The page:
German Police sees new forms of extreme violence connected to drug trade and the Mocro mafia. EPA-EFE/THOMAS BANNEYER


Cologne police sees rise of extreme violence connected to ‘Mocro Mafia’


Extreme violence connected to organised crime is reaching new heights in the German city of Cologne.

According to police, this is in large part due to the so-called “Mocro Mafia”, consisting of various criminal organisations predominantly — but not exclusively — made up of people of Moroccan descent.

The Mocro Mafia is mainly involved in the drug trade, and is already well-established in The Netherlands, Belgium and Spain, and is increasingly operating in Germany, bringing with it extreme violence and the use of explosives and automatic weapons.

Michael Esser, Criminal Director of the Cologne police, said the force was observing “a new dimension of violence in the area of organised crime” among drug traffickers.

The heightened violence includes cases of kidnappings, explosions and threats to innocent bystanders.

On July 5, a special task force of the Cologne police executed a complicated rescue mission to free two hostages from the hands of drug criminals. The pair had been injured and needed medical treatment.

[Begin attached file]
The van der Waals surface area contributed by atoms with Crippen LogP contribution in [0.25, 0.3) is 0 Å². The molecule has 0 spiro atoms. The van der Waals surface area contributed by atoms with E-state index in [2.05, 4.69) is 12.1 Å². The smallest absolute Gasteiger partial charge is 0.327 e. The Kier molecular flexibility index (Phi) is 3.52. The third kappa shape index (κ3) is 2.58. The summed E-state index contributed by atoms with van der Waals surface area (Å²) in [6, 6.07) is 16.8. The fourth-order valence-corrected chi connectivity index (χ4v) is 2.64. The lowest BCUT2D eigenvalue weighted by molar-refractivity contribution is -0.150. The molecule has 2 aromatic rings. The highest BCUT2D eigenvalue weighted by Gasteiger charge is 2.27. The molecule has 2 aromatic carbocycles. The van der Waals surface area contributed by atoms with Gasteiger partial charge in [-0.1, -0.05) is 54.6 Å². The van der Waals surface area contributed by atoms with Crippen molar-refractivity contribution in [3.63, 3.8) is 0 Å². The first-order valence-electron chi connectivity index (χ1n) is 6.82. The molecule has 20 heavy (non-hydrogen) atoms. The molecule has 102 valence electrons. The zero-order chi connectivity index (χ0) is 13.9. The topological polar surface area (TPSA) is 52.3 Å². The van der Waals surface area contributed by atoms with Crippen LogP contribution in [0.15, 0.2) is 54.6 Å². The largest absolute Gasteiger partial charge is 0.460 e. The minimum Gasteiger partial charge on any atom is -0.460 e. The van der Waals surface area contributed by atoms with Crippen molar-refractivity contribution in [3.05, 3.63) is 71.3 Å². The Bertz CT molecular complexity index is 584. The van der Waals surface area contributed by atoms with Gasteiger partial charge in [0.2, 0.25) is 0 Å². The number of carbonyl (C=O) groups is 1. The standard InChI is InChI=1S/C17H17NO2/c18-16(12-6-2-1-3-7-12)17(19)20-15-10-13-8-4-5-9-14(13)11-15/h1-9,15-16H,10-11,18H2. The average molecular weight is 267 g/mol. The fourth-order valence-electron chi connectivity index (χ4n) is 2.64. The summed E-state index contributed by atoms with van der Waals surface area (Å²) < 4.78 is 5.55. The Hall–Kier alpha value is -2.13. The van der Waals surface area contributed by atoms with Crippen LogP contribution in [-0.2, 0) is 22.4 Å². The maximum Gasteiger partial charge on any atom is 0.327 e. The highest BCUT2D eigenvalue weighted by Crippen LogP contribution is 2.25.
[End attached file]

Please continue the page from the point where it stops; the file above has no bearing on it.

According to Esser, it was one of the most complex operations by the police in North Rhine-Westphalia in years and they had to take into account the likelihood that the kidnappers could have had automatic weapons.

Three criminals involved were allowed to escape, ensuring they did not kill the hostages.

According to German radio station WDR, that kidnapping was likely connected to a feud between rival groups over the alleged theft of drug cash.

WDR also said several explosions in Cologne in June and July were connected with the Dutch branch of the Mocro Mafia. In one case, a shisha bar was targeted.

Oliver Huth, head of the Federation of German Criminal Investigators (BDK) in North Rhine-Westphalia, told the German Press Agency: “What we see is that the agitators who belong to this group don’t care about boundaries.

“They have no hesitation in pursuing this conflict in North Rhine-Westphalia. Money, a lot of money, is missing, and as long as that hasn’t been balanced out, this will continue to escalate here.”

The decision by the progressive traffic-light national government to legalise the recreational use of cannabis made matters worse, Huth claimed.

In the Netherlands, the Mocro Mafia has been connected with numerous contract killings, including that of the famous crime journalist Peter R. de Vries, who was gunned down in broad daylight in Amsterdam on July 15, 2021.

Drug criminals have previously threatened former Dutch Prime Minister Mark Rutte and Crown Princess Catharina-Amalia.

Similar threats against politicians have also been made in Belgium. Former justice minister Vincent Van Quickenborne was forced into hiding with his family after they also received threats of an attack or a kidnapping.